CHICAGO — Andrew Shaw was the scrappy “mutt” on a star-studded team, a gritty fan favorite who helped the Chicago Blackhawks win two Stanley Cups. Now, he is calling it a career.
Shaw announced his retirement Monday on the advice of doctors after multiple concussions over the course of his career.
The forward from Belleville, Ontario, played 10 seasons in the NHL, seven with Chicago sandwiched around three with Montreal. In all, the fifth-round draft pick in 2011 piled up 116 goals, 131 assists and 573 penalty minutes as he brought a grinding, pesky presence to the front line. The stats he was likely most proud of: A career plus-24 and 14 game-winning goals.
“I was always told I was never good enough, never big enough, never fast enough, never skilled enough,” Shaw said. “I'm just grateful for the time I had — 10 years, two Stanley Cups, over 500 games. I have a lot of memories. Maybe people saying all those things put a chip on my shoulder and made me want to prove them wrong. But the reason I think I eventually made it is for the love of the game.”
It was because of that love of the game the 29-year-old Shaw hoped he would be able to play again after he suffered his latest concussion Feb. 9 against Dallas. He also realized at the time he might have to retire. He wound up appearing in 14 games this season, scoring two goals.
“Though he has recovered, given the potential long-term consequences of repetitive concussions, we have advised him to discontinue his career as a professional hockey player,” team Dr. Michael Terry said. “The Blackhawks are very supportive of his decision to prioritize his long-term health.”
The Blackhawks have been a bit of a surprise, contending for a playoff spot despite captain Jonathan Toews being sidelined all season because of an illness. Brent Seabrook, a key player on Chicago's three championship teams, called it a career in March following a right hip injury.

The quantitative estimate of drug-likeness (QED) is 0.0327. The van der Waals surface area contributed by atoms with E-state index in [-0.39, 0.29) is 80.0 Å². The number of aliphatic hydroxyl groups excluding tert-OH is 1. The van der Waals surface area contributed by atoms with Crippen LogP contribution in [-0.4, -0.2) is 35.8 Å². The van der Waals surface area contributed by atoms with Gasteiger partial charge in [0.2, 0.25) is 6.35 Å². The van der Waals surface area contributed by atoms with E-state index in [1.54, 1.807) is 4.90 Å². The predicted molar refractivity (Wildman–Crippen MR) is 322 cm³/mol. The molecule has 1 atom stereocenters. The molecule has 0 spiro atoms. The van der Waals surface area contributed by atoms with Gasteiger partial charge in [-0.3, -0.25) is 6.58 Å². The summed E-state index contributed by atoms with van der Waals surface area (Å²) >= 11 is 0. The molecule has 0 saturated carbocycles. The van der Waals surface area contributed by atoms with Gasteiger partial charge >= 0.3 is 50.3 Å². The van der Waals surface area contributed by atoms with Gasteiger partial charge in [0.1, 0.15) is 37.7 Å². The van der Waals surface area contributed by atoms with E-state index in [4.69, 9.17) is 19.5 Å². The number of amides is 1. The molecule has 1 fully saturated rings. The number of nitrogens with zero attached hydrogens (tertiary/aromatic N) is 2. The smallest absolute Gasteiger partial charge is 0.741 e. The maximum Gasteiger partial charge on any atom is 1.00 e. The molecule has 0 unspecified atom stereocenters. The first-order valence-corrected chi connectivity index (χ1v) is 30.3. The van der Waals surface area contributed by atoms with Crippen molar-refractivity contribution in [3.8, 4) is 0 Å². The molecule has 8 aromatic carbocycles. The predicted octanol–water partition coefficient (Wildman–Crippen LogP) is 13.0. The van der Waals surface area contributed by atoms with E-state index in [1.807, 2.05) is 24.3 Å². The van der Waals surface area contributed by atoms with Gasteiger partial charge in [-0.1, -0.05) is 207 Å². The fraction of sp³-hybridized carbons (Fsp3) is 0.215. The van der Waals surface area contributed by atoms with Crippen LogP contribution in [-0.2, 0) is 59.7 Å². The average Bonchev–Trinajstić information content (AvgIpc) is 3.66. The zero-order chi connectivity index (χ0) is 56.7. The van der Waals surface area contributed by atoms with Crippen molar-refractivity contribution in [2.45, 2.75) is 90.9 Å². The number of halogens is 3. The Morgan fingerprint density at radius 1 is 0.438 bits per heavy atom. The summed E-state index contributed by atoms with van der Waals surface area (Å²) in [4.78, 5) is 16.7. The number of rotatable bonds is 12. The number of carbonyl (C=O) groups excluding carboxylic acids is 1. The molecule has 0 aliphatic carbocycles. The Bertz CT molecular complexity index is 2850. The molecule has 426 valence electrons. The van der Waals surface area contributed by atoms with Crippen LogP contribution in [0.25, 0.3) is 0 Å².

Shaw, generously listed at 5-foot-11 and 180 pounds, was a self-described “mutt” on a team with budding stars and quickly became a fan favorite in Chicago for his scrappy play. Many welcomed his return from Montreal last year.
“It's unfortunate, but I'm trying to look on the bright side, all the great moments that Andrew brought to the group,” general manager Stan Bowman said. “Just his presence, being around. Such a fun person to be around. He's got so much energy. He really lifted the group up.”
He spent his first five seasons with the Blackhawks, helping them win the Stanley Cup in 2013 and 2015, and was part of one of the most memorable plays in franchise history. He was credited with a goal in the third overtime of Game 1 of the 2013 Stanley Cup Final against Boston when the puck went off his right shin pad and into the net. Two years later, he jumped in a goalmouth scramble and knocked the puck into the net with a soccer-style header in a game at Anaheim in the Western Conference Final, though it was disallowed.
“Listening to doctors for once in my life, we finally made a decision that it would be best for me to step away from the game because there's no way I can change the way I play,” Shaw said. “I'm just going to keep putting myself in vulnerable situations."
Shaw said his wife “used to love when I'd fight.” But lately?
“She was always scared,” he said. "That’s also a sign to move on, as well.”
Shaw said he would miss the fans and his teammates. He credited former coach Joel Quenneville for his development and mentioned the support he received from his family. He plans to help his dad build a house
“My life isn't over,” Shaw said. “I got a lot more to live."